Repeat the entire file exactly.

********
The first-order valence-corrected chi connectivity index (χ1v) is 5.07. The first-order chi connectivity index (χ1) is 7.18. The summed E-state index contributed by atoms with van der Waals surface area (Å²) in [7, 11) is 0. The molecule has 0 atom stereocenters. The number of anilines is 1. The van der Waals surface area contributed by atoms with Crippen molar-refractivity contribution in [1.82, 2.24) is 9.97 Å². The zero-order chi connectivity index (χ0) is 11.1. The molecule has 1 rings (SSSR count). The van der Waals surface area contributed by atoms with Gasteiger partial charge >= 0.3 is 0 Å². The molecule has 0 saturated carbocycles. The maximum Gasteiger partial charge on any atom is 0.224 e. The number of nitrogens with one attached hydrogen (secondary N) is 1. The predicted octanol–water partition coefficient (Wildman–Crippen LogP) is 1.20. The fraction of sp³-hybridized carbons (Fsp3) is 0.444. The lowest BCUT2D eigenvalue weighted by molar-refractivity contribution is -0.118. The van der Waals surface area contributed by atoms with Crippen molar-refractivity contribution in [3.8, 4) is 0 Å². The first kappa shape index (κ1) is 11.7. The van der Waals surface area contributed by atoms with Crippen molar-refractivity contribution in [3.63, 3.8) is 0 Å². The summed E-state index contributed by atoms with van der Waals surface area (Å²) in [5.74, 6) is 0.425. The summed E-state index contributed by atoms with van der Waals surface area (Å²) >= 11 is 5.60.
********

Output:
The first-order valence-corrected chi connectivity index (χ1v) is 5.07. The first-order chi connectivity index (χ1) is 7.18. The summed E-state index contributed by atoms with van der Waals surface area (Å²) in [7, 11) is 0. The molecule has 0 atom stereocenters. The number of anilines is 1. The van der Waals surface area contributed by atoms with Crippen molar-refractivity contribution in [1.82, 2.24) is 9.97 Å². The zero-order chi connectivity index (χ0) is 11.1. The molecule has 1 rings (SSSR count). The van der Waals surface area contributed by atoms with Gasteiger partial charge >= 0.3 is 0 Å². The molecule has 0 saturated carbocycles. The maximum Gasteiger partial charge on any atom is 0.224 e. The number of nitrogens with one attached hydrogen (secondary N) is 1. The predicted octanol–water partition coefficient (Wildman–Crippen LogP) is 1.20. The fraction of sp³-hybridized carbons (Fsp3) is 0.444. The lowest BCUT2D eigenvalue weighted by molar-refractivity contribution is -0.118. The van der Waals surface area contributed by atoms with Crippen molar-refractivity contribution in [3.8, 4) is 0 Å². The first kappa shape index (κ1) is 11.7. The van der Waals surface area contributed by atoms with Crippen molar-refractivity contribution in [3.63, 3.8) is 0 Å². The summed E-state index contributed by atoms with van der Waals surface area (Å²) in [5.74, 6) is 0.425. The summed E-state index contributed by atoms with van der Waals surface area (Å²) >= 11 is 5.60.